Before L. HAND, Chief Judge and SWAN and FRANK, Circuit Judges.
The taxpayer is a personal holding company. The Commissioner determined deficiencies in personal holding company surtaxes for the years 1941 and 1942 and added thereto a 25% penalty, pursuant to § 291 of the Internal Revenue Code, for petitioner's failure to file personal holding company returns for those years. The sole question presented to the Tax Court and likewise here is whether the taxpayer's failure to file personal holding company returns for the years in suit was "due to reasonable cause and not due to willful neglect".*fn1 The Tax Court held that it was not due to reasonable cause.
"Reasonable cause" has been defined by the Regulations to mean that the taxpayer exercised ordinary business care and prudence. Treas. Reg. 103, § 19.291-1; see Southeastern Finance Co. v. Commissioner, 5 Cir., 153 F.2d 205; Girard Inv. Co. v. Commissioner, 3 Cir., 122 F.2d 843, 848, certiorari denied 314 U.S. 699, 62 S. Ct. 479, 86 L. Ed. 559, citing Klein, Federal Income Taxation 1674. In the case at bar Mr. Sprague, the taxpayer's secretary-treasurer, requested a certified public accountant, Mr. Wolcott, who was competent to advise on tax matters, to prepare the proper corporate tax returns for the years 1941 and 1942. Sprague fully disclosed to Wolcott all necessary information about the corporation and Wolcott knew that the taxpayer was a personal holding company but "through inadvertence" did not inform Sprague of this fact nor submit to him a personal holding company surtax return. Sprague was aware of the personal holding company surtax statute but he had never studied its application and it did not occur to him that the petitioner was a personal holding company. He filed on behalf of the corporation only the returns prepared by Wolcott. Because Sprague did not "specifically inquire" of Wolcott "concerning the personal holding company status of petitioner" but "merely awaited passively for such tax advice as Wolcott might volunteer to give," the Tax Court held, one judge dissenting, that petitioner had not sustained the burden of proving that ordinary business care and prudence were exercised in failing to file the personal holding company surtax returns.
With this conclusion we disagree. When a corporate taxpayer selects a competent tax expert, supplies him with all necessary information, and requests him to prepare proper tax returns, we think the taxpayer has done all that ordinary business care and prudence can reasonably demand. Sprague had not "awaited passively for such tax advice" as Wolcott "might volunteer to give"; he affirmatively requested the preparation by his consultant of proper returns.*fn2 To require Mr. Sprague to inquire specifically about the personal holding company act nullifies the very purpose of consulting an expert. We doubt if anyone would suggest that a client who stated the facts of his case to his lawyer must, in order to show ordinary business care and prudence, inquire specifically about the applicability of various legal principles which may be relevant to the facts stated. The courts have recognized that reliance on the advice of counsel*fn3 or of expert accountants,*fn4 sought and received in good faith is "reasonable cause" for failing to file a tax return. We think those cases are correctly decided and in principle control the case at bar. The Tax Court relies on Hermax Co v. Commissioner, 3 Cir., 175 F.2d 776, affirming 11 T.C. 442. There the accountant was not qualified to advise about tax matters and the corporation's president testified to no reason why he relied on him. Here the undisputed evidence showed that Wolcott had had over twenty years of extensive tax experience with a prominent accounting firm in Binghamton and had advised the petitioner on tax matters in previous years.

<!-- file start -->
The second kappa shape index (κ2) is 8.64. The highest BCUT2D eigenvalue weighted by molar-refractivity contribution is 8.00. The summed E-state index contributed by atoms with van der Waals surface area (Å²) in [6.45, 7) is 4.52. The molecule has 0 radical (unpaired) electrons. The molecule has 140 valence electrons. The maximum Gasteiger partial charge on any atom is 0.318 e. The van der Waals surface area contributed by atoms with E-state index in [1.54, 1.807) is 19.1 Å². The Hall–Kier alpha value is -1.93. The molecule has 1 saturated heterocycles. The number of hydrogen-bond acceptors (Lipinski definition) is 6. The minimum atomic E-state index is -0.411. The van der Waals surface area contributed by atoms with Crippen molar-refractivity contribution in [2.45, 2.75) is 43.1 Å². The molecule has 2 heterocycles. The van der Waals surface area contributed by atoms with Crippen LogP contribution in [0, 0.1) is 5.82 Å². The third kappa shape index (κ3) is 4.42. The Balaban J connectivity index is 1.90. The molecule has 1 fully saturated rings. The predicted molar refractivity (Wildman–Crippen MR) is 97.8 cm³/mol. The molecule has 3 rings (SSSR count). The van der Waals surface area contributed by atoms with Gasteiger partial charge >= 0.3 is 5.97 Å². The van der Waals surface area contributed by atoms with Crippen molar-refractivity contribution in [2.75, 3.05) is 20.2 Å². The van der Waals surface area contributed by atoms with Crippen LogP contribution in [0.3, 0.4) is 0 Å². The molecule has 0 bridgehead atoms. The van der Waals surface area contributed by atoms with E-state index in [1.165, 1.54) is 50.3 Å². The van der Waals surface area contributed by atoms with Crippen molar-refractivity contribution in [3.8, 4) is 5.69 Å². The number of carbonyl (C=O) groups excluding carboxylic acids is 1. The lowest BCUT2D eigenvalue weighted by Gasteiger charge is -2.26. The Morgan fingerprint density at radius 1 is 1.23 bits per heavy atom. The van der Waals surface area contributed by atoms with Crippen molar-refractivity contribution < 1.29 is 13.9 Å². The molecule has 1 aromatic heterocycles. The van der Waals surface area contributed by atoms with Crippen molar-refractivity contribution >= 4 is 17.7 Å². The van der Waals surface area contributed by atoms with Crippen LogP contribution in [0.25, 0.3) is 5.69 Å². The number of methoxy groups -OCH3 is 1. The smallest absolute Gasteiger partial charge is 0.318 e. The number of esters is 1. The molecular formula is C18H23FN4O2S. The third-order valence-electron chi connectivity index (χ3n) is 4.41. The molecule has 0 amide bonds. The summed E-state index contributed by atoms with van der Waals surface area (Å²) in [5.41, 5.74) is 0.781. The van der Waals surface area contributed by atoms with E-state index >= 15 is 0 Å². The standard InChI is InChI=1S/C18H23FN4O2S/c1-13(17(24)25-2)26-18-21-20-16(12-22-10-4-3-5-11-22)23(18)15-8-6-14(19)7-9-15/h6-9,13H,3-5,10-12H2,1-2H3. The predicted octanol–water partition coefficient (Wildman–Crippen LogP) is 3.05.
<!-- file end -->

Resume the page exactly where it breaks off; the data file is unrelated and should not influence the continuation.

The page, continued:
The respondent contends that where all responsibility for the preparation of tax returns is delegated to an agent, the taxpayer should be held to accept its agent's efforts cum onere and be chargeable with his negligence. That was the rationale suggested by this court in Berlin v. Commissioner, 59 F.2d 996, certiorari denied 287 U.S. 642, 53 S. Ct. 90, 77 L. Ed. 555. Further reflection convinces us that that proposition is not sound. The standard of care imposed by section 291 is personal to the taxpayer. To impute to the taxpayer the mistakes of his consultant would be to penalize him for consulting an expert; for if he must take the benefit of his counsel's or accountant's advice cum onere, then he must be held to a standard of care which is not his own and one which, in most cases, would be far higher than that exacted of a layman. The cases which hold that advice sought and received in good faith from a competent adviser constitutes reasonable cause for failure to file the required return are inconsistent with the cum onere doctrine suggested in the Berlin case.
In Paymer v. Commissioner, 2 Cir., 150 F.2d 334, 337 we said that reasonable cause was a question of fact and "therefore presents no reviewable issue." This abbreviated statement does not state the whole principle, which is better expounded in Hatfried, Inc. v. Commissioner, 3 Cir., 162 F.2d 628, 635. As there pointed out, whether the elements which constitute "reasonable cause" are present is a question of fact, but what elements must be present to constitute "reasonable cause" is a question of law. The Tax Court erred in our opinion upon this question of law. Accordingly the decision must ...